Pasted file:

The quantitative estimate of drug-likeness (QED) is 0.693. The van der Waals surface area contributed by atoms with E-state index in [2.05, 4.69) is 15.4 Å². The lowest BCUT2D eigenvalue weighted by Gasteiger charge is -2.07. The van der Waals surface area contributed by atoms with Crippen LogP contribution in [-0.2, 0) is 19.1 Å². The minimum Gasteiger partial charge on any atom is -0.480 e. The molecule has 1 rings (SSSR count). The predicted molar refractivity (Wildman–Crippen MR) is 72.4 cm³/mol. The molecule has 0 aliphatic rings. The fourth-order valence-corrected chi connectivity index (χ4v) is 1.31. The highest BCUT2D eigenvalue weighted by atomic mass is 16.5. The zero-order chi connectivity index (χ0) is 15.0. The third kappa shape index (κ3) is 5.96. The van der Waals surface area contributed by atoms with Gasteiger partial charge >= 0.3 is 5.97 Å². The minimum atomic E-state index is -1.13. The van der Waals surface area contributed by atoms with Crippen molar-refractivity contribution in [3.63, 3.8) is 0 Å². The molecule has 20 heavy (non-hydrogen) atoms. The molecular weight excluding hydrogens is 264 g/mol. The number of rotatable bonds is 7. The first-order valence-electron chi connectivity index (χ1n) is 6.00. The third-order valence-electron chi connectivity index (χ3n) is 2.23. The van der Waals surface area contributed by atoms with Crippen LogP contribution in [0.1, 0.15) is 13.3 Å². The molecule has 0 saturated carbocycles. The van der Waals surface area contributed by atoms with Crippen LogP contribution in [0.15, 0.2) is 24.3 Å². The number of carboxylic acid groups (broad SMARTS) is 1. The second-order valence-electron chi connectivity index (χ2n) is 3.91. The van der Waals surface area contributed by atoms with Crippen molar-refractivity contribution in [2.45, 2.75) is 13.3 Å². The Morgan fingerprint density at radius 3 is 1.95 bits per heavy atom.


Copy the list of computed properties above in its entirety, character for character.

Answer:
The quantitative estimate of drug-likeness (QED) is 0.693. The van der Waals surface area contributed by atoms with E-state index in [2.05, 4.69) is 15.4 Å². The lowest BCUT2D eigenvalue weighted by Gasteiger charge is -2.07. The van der Waals surface area contributed by atoms with Crippen LogP contribution in [-0.2, 0) is 19.1 Å². The minimum Gasteiger partial charge on any atom is -0.480 e. The molecule has 1 rings (SSSR count). The predicted molar refractivity (Wildman–Crippen MR) is 72.4 cm³/mol. The molecule has 0 aliphatic rings. The fourth-order valence-corrected chi connectivity index (χ4v) is 1.31. The highest BCUT2D eigenvalue weighted by atomic mass is 16.5. The zero-order chi connectivity index (χ0) is 15.0. The third kappa shape index (κ3) is 5.96. The van der Waals surface area contributed by atoms with Gasteiger partial charge >= 0.3 is 5.97 Å². The minimum atomic E-state index is -1.13. The van der Waals surface area contributed by atoms with Crippen molar-refractivity contribution in [3.63, 3.8) is 0 Å². The molecule has 20 heavy (non-hydrogen) atoms. The molecular weight excluding hydrogens is 264 g/mol. The number of rotatable bonds is 7. The first-order valence-electron chi connectivity index (χ1n) is 6.00. The third-order valence-electron chi connectivity index (χ3n) is 2.23. The van der Waals surface area contributed by atoms with Crippen LogP contribution in [0.1, 0.15) is 13.3 Å². The molecule has 0 saturated carbocycles. The van der Waals surface area contributed by atoms with Crippen LogP contribution in [0.15, 0.2) is 24.3 Å². The number of carboxylic acid groups (broad SMARTS) is 1. The second-order valence-electron chi connectivity index (χ2n) is 3.91. The van der Waals surface area contributed by atoms with Crippen molar-refractivity contribution in [2.45, 2.75) is 13.3 Å². The Morgan fingerprint density at radius 3 is 1.95 bits per heavy atom.